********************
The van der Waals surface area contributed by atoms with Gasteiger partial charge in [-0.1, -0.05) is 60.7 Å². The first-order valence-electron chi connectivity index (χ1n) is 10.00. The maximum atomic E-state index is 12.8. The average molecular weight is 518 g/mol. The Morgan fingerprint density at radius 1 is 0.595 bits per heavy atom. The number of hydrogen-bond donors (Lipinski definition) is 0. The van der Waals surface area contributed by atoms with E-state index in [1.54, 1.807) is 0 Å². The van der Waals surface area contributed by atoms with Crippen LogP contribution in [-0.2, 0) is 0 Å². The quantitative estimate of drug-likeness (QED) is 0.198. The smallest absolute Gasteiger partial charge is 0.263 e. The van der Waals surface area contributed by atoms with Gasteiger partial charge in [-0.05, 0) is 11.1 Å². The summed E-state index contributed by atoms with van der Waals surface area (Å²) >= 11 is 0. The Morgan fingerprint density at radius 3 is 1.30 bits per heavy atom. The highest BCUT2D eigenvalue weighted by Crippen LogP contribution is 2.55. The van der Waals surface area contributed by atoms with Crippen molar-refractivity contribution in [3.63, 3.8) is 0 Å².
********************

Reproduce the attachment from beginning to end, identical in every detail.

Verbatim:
The van der Waals surface area contributed by atoms with Gasteiger partial charge in [-0.1, -0.05) is 60.7 Å². The first-order valence-electron chi connectivity index (χ1n) is 10.00. The maximum atomic E-state index is 12.8. The average molecular weight is 518 g/mol. The Morgan fingerprint density at radius 1 is 0.595 bits per heavy atom. The number of hydrogen-bond donors (Lipinski definition) is 0. The van der Waals surface area contributed by atoms with E-state index in [1.54, 1.807) is 0 Å². The van der Waals surface area contributed by atoms with Crippen LogP contribution in [-0.2, 0) is 0 Å². The quantitative estimate of drug-likeness (QED) is 0.198. The smallest absolute Gasteiger partial charge is 0.263 e. The van der Waals surface area contributed by atoms with Gasteiger partial charge in [-0.05, 0) is 11.1 Å². The summed E-state index contributed by atoms with van der Waals surface area (Å²) >= 11 is 0. The Morgan fingerprint density at radius 3 is 1.30 bits per heavy atom. The highest BCUT2D eigenvalue weighted by Crippen LogP contribution is 2.55. The van der Waals surface area contributed by atoms with Crippen molar-refractivity contribution in [3.63, 3.8) is 0 Å².